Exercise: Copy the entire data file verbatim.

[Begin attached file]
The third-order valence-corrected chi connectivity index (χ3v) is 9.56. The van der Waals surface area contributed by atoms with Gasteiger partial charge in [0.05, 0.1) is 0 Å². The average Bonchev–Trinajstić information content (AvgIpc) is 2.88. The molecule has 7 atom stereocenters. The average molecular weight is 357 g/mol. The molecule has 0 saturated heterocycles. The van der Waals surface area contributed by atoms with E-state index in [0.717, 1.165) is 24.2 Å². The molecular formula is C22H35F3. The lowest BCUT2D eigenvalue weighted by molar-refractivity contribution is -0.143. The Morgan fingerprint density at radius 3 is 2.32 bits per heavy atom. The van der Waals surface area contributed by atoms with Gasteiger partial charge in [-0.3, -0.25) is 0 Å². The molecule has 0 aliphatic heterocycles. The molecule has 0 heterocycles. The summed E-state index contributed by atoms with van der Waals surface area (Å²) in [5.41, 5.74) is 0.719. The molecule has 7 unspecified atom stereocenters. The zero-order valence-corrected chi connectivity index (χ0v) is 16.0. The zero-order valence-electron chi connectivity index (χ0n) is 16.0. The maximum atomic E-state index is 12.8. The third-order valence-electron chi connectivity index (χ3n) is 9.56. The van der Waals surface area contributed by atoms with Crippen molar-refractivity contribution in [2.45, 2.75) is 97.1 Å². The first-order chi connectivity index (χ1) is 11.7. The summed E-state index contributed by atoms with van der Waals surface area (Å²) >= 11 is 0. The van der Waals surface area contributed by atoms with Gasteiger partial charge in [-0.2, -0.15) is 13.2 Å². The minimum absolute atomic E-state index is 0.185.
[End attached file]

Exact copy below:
The third-order valence-corrected chi connectivity index (χ3v) is 9.56. The van der Waals surface area contributed by atoms with Gasteiger partial charge in [0.05, 0.1) is 0 Å². The average Bonchev–Trinajstić information content (AvgIpc) is 2.88. The molecule has 7 atom stereocenters. The average molecular weight is 357 g/mol. The molecule has 0 saturated heterocycles. The van der Waals surface area contributed by atoms with E-state index in [0.717, 1.165) is 24.2 Å². The molecular formula is C22H35F3. The lowest BCUT2D eigenvalue weighted by molar-refractivity contribution is -0.143. The Morgan fingerprint density at radius 3 is 2.32 bits per heavy atom. The van der Waals surface area contributed by atoms with Gasteiger partial charge in [-0.3, -0.25) is 0 Å². The molecule has 0 aliphatic heterocycles. The molecule has 0 heterocycles. The summed E-state index contributed by atoms with van der Waals surface area (Å²) in [5.41, 5.74) is 0.719. The molecule has 7 unspecified atom stereocenters. The zero-order valence-corrected chi connectivity index (χ0v) is 16.0. The zero-order valence-electron chi connectivity index (χ0n) is 16.0. The maximum atomic E-state index is 12.8. The third-order valence-electron chi connectivity index (χ3n) is 9.56. The van der Waals surface area contributed by atoms with Crippen molar-refractivity contribution in [2.45, 2.75) is 97.1 Å². The first-order chi connectivity index (χ1) is 11.7. The summed E-state index contributed by atoms with van der Waals surface area (Å²) >= 11 is 0. The van der Waals surface area contributed by atoms with Gasteiger partial charge in [-0.2, -0.15) is 13.2 Å². The minimum absolute atomic E-state index is 0.185.